If you’d like to listen to the song and see the accompanying artwork, go to http://shari-smith.com/trio-2019/ and scroll down to Tomorrow’s Bread. The song and artwork came together with Ms. Mayhew’s book through the work of Shari Smith and an entity called Trio.
Trio pairs books with songwriters and visual artists to create a total package based on a novel. I hadn’t heard of Trio or Shari Smith before, so I was thrilled to learn about this concept at Ms. Mayhew’s book reading in Charlotte.
Many of her high school classmates and other friends
from when she lived in Charlotte were there, as well as Catherine Frey, who had
assisted Ms. Mayhew with her research.
I was delighted to renew my acquaintance with Ms.
Mayhew. When I got the chance to talk to her at the end of the event, she again
offered me encouragement on the writing of my historical novel. She has been an
inspiration to me on my journey as a writer.
my last blog post
I have enjoyed rewriting several more chapters of The Doubloon (former working title, The Spanish Coin) and forgive me if I toot by own horn here. Since last Monday’s blog I’ve had a net gain of 20,525 words. The current word count is 50,850. I’m more than halfway to the completion of this rough, rough, rough draft of my novel.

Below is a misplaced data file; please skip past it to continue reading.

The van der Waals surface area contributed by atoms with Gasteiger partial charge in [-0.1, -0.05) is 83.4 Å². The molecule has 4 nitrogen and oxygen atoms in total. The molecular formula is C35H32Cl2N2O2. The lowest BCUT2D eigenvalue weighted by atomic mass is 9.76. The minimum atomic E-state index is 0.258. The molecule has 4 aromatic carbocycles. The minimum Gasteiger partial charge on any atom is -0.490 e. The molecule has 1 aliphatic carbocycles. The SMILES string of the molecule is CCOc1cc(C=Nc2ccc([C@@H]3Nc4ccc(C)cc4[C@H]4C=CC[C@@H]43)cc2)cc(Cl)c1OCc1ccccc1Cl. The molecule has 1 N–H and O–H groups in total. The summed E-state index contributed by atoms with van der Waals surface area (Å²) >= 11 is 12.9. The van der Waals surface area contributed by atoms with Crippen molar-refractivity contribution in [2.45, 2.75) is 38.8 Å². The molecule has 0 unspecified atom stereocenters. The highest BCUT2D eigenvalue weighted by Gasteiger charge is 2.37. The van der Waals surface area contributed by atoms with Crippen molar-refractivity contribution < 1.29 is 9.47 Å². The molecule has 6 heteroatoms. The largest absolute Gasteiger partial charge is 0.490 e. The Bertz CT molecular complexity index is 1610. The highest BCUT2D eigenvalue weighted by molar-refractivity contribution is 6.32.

my next blog post
I hope you have a good book to read.
If you’re a writer, I hope you have productive writing time and your
projects are moving right along.
Look for my #TwoForTuesday blog post tomorrow: “Two
Books that Make Me Smile.” Thank you for providing the writing prompt,
Rae, in “Rae’s Reads and Reviews” blog. Here’s a link to her April 1, 2019 blog
post in which she listed all the #TwoForTuesday prompts for the month of April:
Thank you for reading my blog. You could have spent the last few minutes
doing something else, but you chose to read my blog.
Let’s continue the conversation
Have you read Tomorrow’s Bread, by
Anna Jean Mayhew? If so, please share your thoughts in the comments section
below or on Facebook.